Category "culture"

Sports Games and Competitions: Why Americans Have It Right



As I am accompanying my third grader to his hockey championship yesterday, I had an epiphany -again- at how different the culture I grew up in (French) and the one I live in (US) are, and I have come to understand a thing or two.

For weeks I take him to his games on Sundays. The first time I heard a dad yell “Go get it Joey”, I thought “What an overenthusiastic Dad”, but then Josh’s and Jonah’s and Jakey’s parents all got into it too. That’s when I realized I should probably get into it. The problem is, I wasn’t really sure I knew what was going on. I figured out the rules pretty quickly, after all I grew up in soccer country where we also have goalies and a ball instead of a puck. It pretty much boils down to the same set of rules.

For me these games became a time to think and compare (cultures, that is) and laugh internally. My initial reaction at these games was “Are these parents crazy?” Growing up in Paris, we never had competitive sports like that. Even if you take your kid to play a game, you don’t worry if she wins or loses; the point is to have fun. No one I knew growing up chose a high school or college based on what kind of team the school has. Yes we are soccer country, but unfortunately, unless you are a pro, being into sports means you  mostly play casually with other kids after school or on Sundays in one of the local parks, without coaches, water bottles with logos, or personalized jerseys. But mostly it means we watch it on TV.

But that gets me thinking. Perhaps this craziness about winning in sports at a young age is why America has the number one economy in the Western world? Kids are taught not just to play; they are taught the value of teamwork and of respect on the playing field. The desires to be part of the team and to win are ingrained at a young age. Children are taught the value of ambition and success. They are exposed to the benefits of teamwork. You don’t just play to have fun. That’s just selling yourself short. You play to create something, to create value. In business terms, the teams that are created at these games are a complete synergy. No kid on his own, including the best player, is a hockey player without the team. But together they have created something, a game, a bond that will exist for a while, and even (let’s not knock it) some great fun.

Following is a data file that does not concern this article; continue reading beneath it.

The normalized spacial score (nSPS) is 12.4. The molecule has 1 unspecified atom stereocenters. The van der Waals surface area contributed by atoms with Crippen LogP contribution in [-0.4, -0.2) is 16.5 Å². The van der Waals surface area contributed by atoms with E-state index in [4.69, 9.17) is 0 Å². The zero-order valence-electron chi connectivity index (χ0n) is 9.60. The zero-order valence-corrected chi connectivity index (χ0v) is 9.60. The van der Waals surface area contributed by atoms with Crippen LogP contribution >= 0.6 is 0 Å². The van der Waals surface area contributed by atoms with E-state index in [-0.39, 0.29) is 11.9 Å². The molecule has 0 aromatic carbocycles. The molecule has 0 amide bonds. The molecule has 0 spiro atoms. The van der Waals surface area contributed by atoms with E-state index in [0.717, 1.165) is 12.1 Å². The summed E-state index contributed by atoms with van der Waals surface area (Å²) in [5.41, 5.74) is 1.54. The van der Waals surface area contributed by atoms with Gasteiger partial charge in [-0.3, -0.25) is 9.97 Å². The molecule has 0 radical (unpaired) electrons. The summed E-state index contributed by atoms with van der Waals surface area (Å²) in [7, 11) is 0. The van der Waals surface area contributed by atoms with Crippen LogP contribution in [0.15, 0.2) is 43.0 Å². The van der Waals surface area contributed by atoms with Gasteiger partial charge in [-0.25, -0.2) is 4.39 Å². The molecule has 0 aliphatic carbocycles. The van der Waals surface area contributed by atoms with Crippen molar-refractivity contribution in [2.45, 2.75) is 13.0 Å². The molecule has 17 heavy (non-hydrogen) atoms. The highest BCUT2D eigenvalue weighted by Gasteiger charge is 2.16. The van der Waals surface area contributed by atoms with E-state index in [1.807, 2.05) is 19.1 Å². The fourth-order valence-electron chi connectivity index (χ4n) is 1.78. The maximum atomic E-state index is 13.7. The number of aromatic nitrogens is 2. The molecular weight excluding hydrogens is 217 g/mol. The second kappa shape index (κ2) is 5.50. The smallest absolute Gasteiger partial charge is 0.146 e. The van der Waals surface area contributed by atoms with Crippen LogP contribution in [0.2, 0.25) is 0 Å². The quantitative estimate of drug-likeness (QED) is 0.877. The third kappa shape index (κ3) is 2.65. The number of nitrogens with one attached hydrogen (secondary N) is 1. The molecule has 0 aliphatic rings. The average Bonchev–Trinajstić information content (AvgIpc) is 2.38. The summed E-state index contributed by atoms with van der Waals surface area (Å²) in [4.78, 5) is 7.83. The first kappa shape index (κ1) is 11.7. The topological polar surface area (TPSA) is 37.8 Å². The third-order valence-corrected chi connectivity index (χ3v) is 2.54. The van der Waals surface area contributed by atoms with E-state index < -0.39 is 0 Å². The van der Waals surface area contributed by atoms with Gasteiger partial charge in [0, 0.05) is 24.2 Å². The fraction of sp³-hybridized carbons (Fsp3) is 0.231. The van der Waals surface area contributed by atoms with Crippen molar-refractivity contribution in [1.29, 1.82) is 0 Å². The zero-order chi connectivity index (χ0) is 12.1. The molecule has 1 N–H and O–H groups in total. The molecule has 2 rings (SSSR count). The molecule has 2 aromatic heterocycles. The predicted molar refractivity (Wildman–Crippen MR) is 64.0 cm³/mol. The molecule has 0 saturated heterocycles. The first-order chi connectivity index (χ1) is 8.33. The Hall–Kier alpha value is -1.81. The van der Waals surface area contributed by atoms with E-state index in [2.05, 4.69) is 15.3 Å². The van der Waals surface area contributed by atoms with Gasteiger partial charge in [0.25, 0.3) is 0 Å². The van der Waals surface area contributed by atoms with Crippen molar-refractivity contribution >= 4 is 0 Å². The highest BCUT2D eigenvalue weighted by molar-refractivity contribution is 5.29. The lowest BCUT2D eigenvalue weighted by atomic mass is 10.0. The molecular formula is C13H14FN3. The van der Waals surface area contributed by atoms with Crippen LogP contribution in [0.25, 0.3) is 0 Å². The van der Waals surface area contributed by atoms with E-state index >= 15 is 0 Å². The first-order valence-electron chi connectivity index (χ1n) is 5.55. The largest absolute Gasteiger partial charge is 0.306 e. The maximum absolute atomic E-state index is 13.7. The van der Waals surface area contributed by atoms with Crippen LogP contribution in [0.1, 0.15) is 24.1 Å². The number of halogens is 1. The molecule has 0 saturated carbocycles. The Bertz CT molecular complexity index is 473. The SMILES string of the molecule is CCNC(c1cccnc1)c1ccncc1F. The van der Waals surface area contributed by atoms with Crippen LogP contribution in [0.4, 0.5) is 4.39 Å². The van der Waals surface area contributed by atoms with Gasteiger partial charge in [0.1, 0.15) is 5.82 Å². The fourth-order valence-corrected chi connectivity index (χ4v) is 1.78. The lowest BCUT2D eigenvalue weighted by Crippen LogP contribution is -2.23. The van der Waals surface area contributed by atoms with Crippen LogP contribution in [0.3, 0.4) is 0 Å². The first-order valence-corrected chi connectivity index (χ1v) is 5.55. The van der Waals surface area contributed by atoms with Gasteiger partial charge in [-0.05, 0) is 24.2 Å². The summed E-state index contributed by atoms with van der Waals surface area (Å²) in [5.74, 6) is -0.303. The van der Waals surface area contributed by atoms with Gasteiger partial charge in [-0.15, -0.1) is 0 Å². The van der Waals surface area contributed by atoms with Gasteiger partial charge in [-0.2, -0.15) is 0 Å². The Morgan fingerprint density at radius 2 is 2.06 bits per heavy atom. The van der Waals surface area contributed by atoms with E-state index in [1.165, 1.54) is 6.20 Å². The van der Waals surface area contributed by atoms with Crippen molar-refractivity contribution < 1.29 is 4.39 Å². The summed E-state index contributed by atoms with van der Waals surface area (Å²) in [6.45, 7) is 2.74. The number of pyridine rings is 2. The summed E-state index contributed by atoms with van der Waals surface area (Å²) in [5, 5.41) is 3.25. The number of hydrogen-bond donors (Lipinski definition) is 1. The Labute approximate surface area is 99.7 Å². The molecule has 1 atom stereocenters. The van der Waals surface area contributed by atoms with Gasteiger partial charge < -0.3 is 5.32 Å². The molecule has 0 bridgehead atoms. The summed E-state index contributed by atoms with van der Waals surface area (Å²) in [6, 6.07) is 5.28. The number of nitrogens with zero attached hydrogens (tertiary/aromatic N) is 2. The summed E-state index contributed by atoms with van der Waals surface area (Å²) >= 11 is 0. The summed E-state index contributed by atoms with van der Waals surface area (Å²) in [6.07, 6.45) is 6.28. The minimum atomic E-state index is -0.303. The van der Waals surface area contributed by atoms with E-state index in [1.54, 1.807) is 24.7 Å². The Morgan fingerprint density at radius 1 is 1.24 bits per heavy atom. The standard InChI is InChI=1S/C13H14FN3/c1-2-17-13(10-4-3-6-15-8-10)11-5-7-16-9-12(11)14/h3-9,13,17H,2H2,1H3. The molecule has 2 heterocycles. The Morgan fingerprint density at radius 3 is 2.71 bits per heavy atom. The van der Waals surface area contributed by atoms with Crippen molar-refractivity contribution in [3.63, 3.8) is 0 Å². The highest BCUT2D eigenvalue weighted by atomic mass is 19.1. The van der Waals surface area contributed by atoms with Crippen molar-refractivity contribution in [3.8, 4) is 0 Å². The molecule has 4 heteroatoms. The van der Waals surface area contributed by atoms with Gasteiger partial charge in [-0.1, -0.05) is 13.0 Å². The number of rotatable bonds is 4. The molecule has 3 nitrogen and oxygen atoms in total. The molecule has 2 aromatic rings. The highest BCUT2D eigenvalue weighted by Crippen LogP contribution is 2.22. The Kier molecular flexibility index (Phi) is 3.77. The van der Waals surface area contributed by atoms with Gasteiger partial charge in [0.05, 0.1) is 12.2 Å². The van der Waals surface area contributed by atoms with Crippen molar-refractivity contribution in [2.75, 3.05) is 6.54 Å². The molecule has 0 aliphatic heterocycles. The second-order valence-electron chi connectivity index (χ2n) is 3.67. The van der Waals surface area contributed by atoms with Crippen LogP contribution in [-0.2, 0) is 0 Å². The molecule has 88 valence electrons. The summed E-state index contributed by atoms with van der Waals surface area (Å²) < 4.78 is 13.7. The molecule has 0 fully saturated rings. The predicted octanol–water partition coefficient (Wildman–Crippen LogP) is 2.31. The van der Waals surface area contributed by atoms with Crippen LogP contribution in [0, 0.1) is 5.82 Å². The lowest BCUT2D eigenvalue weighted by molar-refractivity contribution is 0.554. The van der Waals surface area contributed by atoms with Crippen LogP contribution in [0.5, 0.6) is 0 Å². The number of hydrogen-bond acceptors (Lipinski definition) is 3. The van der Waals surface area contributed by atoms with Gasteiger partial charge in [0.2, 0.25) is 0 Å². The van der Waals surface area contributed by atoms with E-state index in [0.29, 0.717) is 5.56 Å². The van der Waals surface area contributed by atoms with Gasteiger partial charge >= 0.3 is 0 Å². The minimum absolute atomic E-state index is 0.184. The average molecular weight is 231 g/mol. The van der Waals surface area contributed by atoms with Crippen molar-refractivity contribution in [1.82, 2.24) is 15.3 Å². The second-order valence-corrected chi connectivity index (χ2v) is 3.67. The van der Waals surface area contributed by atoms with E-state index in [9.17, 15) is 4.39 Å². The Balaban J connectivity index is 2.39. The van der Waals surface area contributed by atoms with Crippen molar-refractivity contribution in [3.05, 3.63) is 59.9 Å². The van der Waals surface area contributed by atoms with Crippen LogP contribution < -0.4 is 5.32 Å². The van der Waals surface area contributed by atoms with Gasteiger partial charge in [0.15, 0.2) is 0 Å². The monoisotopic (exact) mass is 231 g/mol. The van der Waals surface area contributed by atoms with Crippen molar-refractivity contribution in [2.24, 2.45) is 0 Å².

And when my son’s team won the Championship yesterday and was handed that trophy that he was so proud of, even cynical-me had to hold back the tears.

Pardon My French!


My Father and I have this game we play where we find words that are spelled the same in both English and French but have different meanings. In French those are called faux-amis. For example, a robe in French is a dress, not a peignoir. College is high-school and patron is the boss. There are more such as extra, merci,  venue, football, lecture, main, routine, agenda, and of course education which I mentioned in my previous post.

I love language (also a faux-ami). Not just the ability to speak it well, but the origin of words, the different ways people from different cultures use the same words or expressions. The French have taken many words from the English language. A few that come to mind are week-end and hot-dog. Not sure why week-end. But hot-dog is pretty clear. Sans wanting to be too cliché, Americans have the savoir-faire when it comes to making fast-food.  Which brings me to my second point. English has many French words in its vocabulary. Some are so common we don’t even realize we’re speaking French, but we are, it’s just a fait accompli.